Killeen City Council members will meet at 4 p.m. Tuesday to consider two separate requests — that when combined would amount to 39 new police vehicles in the city at a cost of $1.18 million.

The meeting is at Killeen City Hall, 101 N. College St.

The first item for consideration is replacing nine fully-equipped police units at a cost of $540,632.

The second is to purchase a total of 42 vehicles for the city though the 2016 fleet replacement program, which proposes another 30 police vehicle purchase at a cost of $643,402.

Both anticipated purchases are outlined in a July 7, 2015, cover letter to the council in the fiscal year 2016 proposed budget from former city manager Glenn Morrison.

The budget with the proposed expenses was adopted by the council Sept. 8.

Councilmen Jonathan Okray and Brockley Moore voted against that budget, along with Councilwoman Shirley Fleming.

Councilmen Gregory Johnson and Richard “Dick” Young were not on the council at that time.

On Jan. 26, the council unanimously approved creating a fleet funding program that amended the 2016 budget to add a new “601” account that would cover the cost for needed vehicles in the city.

According to the council memo in January the city spends an average of $3.4 million annually for fleet purchases.

The ordinance that created the fleet funding program stated $1 million would be transferred from 2014 certificates of obligation, $3 million from the solid waste fund, and $3.5 million was transferred from the water and sewer fund as “seed money” to create the account.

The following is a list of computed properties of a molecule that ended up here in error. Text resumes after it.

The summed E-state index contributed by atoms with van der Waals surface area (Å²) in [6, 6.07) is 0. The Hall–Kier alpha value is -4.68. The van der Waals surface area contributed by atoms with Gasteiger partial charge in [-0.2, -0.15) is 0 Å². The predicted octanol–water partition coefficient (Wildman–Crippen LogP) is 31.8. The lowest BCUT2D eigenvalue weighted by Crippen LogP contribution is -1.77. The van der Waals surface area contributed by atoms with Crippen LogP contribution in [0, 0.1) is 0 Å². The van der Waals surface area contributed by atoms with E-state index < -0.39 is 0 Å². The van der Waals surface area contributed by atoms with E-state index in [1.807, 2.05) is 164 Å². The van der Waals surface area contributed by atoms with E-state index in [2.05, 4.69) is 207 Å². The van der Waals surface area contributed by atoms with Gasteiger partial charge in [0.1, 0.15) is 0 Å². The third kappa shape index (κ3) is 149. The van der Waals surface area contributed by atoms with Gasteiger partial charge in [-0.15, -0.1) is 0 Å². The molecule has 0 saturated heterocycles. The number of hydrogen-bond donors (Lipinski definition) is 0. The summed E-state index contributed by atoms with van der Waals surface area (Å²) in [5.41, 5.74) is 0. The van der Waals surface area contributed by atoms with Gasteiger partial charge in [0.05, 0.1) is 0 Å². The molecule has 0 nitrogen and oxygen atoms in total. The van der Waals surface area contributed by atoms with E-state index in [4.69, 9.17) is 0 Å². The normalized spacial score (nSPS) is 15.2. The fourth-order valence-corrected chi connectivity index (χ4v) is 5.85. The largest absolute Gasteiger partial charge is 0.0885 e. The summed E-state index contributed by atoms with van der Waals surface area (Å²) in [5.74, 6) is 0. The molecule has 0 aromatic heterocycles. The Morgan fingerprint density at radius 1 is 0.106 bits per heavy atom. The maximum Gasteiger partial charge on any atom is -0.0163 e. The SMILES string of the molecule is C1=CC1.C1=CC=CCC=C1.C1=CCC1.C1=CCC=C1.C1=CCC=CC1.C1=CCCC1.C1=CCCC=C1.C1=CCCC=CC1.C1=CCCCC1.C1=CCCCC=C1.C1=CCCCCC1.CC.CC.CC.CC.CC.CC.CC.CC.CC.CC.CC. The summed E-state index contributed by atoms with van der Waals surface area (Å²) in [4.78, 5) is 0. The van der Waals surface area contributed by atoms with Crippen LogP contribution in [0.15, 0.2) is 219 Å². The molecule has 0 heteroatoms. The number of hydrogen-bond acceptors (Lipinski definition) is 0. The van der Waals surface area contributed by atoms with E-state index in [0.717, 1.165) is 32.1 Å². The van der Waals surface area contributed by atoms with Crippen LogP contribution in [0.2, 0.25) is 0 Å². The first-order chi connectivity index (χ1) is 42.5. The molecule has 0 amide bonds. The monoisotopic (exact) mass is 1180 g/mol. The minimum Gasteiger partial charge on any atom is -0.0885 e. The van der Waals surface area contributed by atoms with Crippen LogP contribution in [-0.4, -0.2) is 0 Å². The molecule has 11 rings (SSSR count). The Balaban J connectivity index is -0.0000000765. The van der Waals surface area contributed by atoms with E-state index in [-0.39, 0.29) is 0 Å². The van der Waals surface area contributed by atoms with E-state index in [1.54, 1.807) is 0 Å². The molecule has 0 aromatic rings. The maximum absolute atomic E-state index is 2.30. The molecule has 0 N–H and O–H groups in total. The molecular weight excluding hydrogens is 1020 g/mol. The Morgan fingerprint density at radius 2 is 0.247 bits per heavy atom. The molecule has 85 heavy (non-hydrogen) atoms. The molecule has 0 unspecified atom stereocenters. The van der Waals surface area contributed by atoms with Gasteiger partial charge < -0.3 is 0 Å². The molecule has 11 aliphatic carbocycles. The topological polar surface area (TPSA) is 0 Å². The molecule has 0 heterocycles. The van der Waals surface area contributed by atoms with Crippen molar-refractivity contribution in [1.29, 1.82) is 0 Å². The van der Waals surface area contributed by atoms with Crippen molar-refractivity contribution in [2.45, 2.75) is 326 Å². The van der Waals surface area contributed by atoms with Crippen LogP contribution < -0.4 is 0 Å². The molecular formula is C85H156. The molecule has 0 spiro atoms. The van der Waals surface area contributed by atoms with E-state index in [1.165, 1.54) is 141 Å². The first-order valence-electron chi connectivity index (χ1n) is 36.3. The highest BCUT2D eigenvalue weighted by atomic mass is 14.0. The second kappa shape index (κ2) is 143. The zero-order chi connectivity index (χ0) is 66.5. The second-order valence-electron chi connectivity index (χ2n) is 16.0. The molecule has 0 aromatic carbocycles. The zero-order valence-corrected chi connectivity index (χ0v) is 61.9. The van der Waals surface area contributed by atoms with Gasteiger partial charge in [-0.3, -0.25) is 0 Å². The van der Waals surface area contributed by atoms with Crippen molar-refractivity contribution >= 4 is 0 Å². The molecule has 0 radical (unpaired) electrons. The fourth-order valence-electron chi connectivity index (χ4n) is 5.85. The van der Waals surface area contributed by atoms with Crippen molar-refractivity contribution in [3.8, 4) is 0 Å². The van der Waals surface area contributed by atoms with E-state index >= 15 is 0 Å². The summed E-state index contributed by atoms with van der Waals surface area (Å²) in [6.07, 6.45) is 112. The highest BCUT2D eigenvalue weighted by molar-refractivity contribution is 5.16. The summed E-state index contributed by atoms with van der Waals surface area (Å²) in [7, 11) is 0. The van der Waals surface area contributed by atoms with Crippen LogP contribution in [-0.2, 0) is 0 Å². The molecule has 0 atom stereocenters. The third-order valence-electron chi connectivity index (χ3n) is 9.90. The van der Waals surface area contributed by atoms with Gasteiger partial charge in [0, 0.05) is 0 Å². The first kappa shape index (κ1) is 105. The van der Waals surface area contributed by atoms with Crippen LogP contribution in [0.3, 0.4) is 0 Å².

July 25 workshop

During the council’s July 25 workshop, Stu McLennan, director of support services, and Finance Director Jonathan Locke provided the council with an update of the fleet funding program.

McLennan told the council a list was developed to prioritize which of the city’s vehicles needed replacement due to age and maintenance costs during the next few fiscal years.

“The (fleet replacement program) should be implemented because direct maintenance costs increase dramatically as vehicles exceed their usable life,” McLennan said.

He said police patrol vehicles were expected to last about 8 to 12 years or with 110,000 miles.

The following night, on July 26 in review of the police department budget, Johnson said he was OK with the program until a June 30 workshop when the council first learned expenses have exceeded revenues in the past few fiscal years, and the general fund balance, or city savings, is depleting.

During the council’s Aug. 2 workshop meeting, Frank Tydlacka, director of fleet services, said the nine police vehicles needing to be replaced are an average of 14 years old with as much as 142,000 miles. The maintenance cost is $8,000, Tydlacka said.

Funds are in the fleet funding program’s police department account, which has a current balance of $1.18 million, Tydlacka said.

McLennan said staff intentionally delayed bringing the matter to the council in May because of the city’s finances.

“Our hope was at the time that we would lay out for you that we are going to finish '16 strong, and these vehicles are built into that finish,” McLennan said.